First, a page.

# Solar Power and Industry, was APPS 24vac to 24vdc

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#### Dean Reimer

I thought I'd try to start a new thread for the solar power discussion, since we are a long way from converting AC to DC voltage.

I don't think anyone on this list would dispute that solar power is the ultimate renewable, clean resource. The movement away from fossil fuels is
inevitable, whether due to environmental degradation or resource depletion. However, I think Mr. Shepard has been partaking in too many
mood-altering substances if he really believes that there is a legitimate business case to be made for solar power on an industrial level. There
is no payback at this time, and likely will not be any for another 25-50 years. Period. No top 20 lists will convince anyone otherwise.

What government should be doing in places like California is offering tax credits or incentives to *homeowners* to move to solar power. Taking
large numbers of homes and their A/C units off the grid will free up existing capacity to prevent the brownouts/blackouts and brutal peak-period energy rates.

One other thing. Mr. Shepard in a previous message said that the storage batteries would need to be replaced every 3-5 years. This is
hardly a benign activity to the environment, especially if lead-acid batteries are used.

Dean Reimer

From: "Steven Shepard" <[email protected]>
To: <[email protected]>
Subject: Re: APPS: 24vac to 24vdc

Troll this.

With a thanks and a nod to Steve Spence, this is contributing material from
the book I am working on. Hope for publication by the end of this year.

Top twenty reason for using solar ....<clip>

B

#### Bob Hogg

Hi -

To the best of my knowledge the US Government has undertaken a tax plan to benifit those who secure an alternate source of energy for home use. I think it is a 10 year plan.

We will soon offer a solar powered "Level Controls" for field applications. Nothing is on our web page but it looks like a striaght forward application using todays technology.

Thanks Bob Hogg
www.almegcontrols.com

J

#### Johan Bengtsson

solar systems. Have large areas of desserts covered with solar panels (preferably built on site, most of the needed raw material is usually at hand - and plenty of it) Put wires to nearest coast or big river, use the energy to split water and distribute the hydrogen.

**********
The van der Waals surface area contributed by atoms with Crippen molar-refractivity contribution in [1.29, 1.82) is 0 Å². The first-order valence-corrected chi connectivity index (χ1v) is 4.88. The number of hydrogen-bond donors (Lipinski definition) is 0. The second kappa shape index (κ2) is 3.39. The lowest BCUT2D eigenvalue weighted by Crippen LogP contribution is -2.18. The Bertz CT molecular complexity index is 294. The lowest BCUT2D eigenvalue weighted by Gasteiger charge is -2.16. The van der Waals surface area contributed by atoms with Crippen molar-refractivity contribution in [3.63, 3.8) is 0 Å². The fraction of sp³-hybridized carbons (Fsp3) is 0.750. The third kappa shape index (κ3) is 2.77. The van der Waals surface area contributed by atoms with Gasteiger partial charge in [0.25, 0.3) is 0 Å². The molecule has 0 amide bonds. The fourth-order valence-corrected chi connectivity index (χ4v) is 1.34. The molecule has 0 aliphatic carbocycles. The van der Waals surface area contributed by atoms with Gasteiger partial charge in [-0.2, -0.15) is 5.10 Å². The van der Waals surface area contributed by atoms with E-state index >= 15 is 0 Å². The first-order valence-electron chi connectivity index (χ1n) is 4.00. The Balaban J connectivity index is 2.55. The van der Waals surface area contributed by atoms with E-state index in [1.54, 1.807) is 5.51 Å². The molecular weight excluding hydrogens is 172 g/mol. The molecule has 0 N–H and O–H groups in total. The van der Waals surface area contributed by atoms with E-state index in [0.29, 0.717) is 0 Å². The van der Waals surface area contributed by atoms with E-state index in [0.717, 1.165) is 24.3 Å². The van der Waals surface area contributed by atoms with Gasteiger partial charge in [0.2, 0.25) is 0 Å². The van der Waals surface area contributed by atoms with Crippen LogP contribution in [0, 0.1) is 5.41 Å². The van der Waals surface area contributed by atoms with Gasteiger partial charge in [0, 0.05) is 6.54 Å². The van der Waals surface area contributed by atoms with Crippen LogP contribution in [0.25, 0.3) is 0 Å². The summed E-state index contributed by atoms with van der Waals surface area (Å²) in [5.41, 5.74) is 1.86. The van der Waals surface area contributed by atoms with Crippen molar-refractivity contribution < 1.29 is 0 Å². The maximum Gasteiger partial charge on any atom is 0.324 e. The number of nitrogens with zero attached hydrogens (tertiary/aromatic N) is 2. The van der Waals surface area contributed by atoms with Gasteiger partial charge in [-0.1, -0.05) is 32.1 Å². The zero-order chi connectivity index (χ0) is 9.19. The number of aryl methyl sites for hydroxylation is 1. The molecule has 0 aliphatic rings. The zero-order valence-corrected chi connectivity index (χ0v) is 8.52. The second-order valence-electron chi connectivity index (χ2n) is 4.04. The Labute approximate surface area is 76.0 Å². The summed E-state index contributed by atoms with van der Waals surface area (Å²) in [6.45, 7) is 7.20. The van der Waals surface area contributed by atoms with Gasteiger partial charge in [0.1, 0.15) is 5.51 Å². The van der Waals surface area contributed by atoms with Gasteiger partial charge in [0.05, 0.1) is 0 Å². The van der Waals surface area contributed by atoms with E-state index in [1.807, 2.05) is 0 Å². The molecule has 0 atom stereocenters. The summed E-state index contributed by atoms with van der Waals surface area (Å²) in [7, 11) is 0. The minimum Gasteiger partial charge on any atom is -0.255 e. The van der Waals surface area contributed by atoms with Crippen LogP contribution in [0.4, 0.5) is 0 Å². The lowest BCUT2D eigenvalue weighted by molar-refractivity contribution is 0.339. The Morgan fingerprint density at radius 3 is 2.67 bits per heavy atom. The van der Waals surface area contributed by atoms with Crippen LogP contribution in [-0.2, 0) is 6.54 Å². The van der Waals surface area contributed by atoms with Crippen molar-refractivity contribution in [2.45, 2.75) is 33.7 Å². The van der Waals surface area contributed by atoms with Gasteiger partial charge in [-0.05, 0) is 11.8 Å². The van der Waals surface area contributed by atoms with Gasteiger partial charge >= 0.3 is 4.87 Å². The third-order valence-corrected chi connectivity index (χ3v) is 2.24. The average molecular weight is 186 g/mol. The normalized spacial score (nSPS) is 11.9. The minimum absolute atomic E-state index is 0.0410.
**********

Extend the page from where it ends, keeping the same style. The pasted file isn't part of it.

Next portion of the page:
In the article the idea was car fuel, but the general idea could be used to other purposes as well.

By using hydrogen you could reduce the biggest part of the battery storage need, ok the fuel cells of today need some rare metals in order to work, but what if you in a city burn the hydrogen and run it thru an ordinary turbine and use the "wasted" heat to heat up water for distribution?

Another source of energy I think is too little used is garbage-burning, ok the exhausts have to be cleaned from a lot of polluting things, but would it really be environmentally better to throw away the garbage instead?

I basically agree that solar systems are one of the better future ways of getting energy in a useable form, but not the only one. And all solar systems have one disadvantage - they usually provide power when I don't need it and don't provide power when I need it - and that means the energy have to be stored in some way of another. Lead-acid is one of the easier ways to do that, but perhaps not the best.

/Johan Bengtsson

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L

#### Lynn Linse

I only wish it were so. You can find a rather exhaustive list of "incentive" programs at Home Power magazine (
http://www.homepower.com/stateincentives.htm ).

Unfortunately, the oil/nuclear power industry "invests" 1000x more  in lobbying in Washington than the solar/renewable industry does. Thus, most incentive programs created in the crisis day of the 1970's long ago died.

Most tax incentives are state or city based now - and aimed at users with access to grid power who supplement this with solar/renewable. If you "need
to use solar" (ie: you're 25 miles from the grid or on an oil platform), then you get no help.

Actually, the most "profitable" renewable energy systems today are the co-generation plants (ie: you need steam anyway, so also generate power) or
the 100kW+ fuel-cell systems a plant or factory could use. Neither are as "clean" as solar, but when ROI is the key measure to get funding many of
these system can payback in fewer years.

regards
- Lynn

> ------------Forwarded message---------
> From: Bob Hogg <[email protected]>
>
> To the best of my knowledge the US Government has undertaken
> a tax plan to
> benifit those who secure an alternate source of energy for
> home use. I
> think it is a 10 year plan.

V

#### Vic Ellescas

I strongly agree with Solar Power plus other renewable source such as Windmill-Electric-generators or fuel cells. The concept is analogous to our computer we're using now. Before only big corporations have control of
the big information. Now we have personal computers and hence the word "telecommute" becomes a buzzword. With the help modern automation and eager investors to produce more cheap , re-cyclable, and more efficient solar panels every homes and offices could afford to have their own source of power. A standard output such as 12/24 VDC etc, have to be established for efficiency and compatibility. Electronics and other home appliances have to run on DC source instead of converting solar panel DC to AC then back to DC.
Not unless we want to be dependent on the government and power generators, lets drop the topic.
Good thing water and sewage in not under the influence of big corporations or we're going to have a nasty rolling sewage back-up.
Vic E.
Sverdrup Technlogy
Moffett Field Ca.